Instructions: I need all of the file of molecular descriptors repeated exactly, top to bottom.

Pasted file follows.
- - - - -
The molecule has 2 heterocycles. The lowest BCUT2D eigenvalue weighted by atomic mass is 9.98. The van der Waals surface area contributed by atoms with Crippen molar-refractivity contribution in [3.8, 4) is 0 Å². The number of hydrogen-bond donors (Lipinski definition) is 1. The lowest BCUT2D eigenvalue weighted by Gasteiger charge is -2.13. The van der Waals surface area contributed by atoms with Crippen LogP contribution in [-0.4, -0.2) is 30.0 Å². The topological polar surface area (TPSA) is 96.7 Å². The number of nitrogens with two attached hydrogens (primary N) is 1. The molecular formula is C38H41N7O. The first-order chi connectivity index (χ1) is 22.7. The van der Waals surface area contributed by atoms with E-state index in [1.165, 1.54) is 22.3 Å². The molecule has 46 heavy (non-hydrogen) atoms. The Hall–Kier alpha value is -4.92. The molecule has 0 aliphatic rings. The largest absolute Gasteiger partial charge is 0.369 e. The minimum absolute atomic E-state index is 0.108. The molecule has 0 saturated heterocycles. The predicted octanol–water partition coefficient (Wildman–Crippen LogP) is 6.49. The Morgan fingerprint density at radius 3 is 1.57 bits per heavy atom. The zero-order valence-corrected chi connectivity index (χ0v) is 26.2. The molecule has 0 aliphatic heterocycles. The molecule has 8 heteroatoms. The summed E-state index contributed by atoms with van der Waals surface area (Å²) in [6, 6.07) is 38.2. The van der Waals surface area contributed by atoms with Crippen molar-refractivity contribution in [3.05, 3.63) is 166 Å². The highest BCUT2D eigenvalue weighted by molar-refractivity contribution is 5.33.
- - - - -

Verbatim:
The molecule has 2 heterocycles. The lowest BCUT2D eigenvalue weighted by atomic mass is 9.98. The van der Waals surface area contributed by atoms with Crippen molar-refractivity contribution in [3.8, 4) is 0 Å². The number of hydrogen-bond donors (Lipinski definition) is 1. The lowest BCUT2D eigenvalue weighted by Gasteiger charge is -2.13. The van der Waals surface area contributed by atoms with Crippen LogP contribution in [-0.4, -0.2) is 30.0 Å². The topological polar surface area (TPSA) is 96.7 Å². The number of nitrogens with two attached hydrogens (primary N) is 1. The molecular formula is C38H41N7O. The first-order chi connectivity index (χ1) is 22.7. The van der Waals surface area contributed by atoms with E-state index in [1.165, 1.54) is 22.3 Å². The molecule has 46 heavy (non-hydrogen) atoms. The Hall–Kier alpha value is -4.92. The molecule has 0 aliphatic rings. The largest absolute Gasteiger partial charge is 0.369 e. The minimum absolute atomic E-state index is 0.108. The molecule has 0 saturated heterocycles. The predicted octanol–water partition coefficient (Wildman–Crippen LogP) is 6.49. The Morgan fingerprint density at radius 3 is 1.57 bits per heavy atom. The zero-order valence-corrected chi connectivity index (χ0v) is 26.2. The molecule has 0 aliphatic heterocycles. The molecule has 8 heteroatoms. The summed E-state index contributed by atoms with van der Waals surface area (Å²) in [6, 6.07) is 38.2. The van der Waals surface area contributed by atoms with Crippen molar-refractivity contribution in [3.05, 3.63) is 166 Å². The highest BCUT2D eigenvalue weighted by molar-refractivity contribution is 5.33.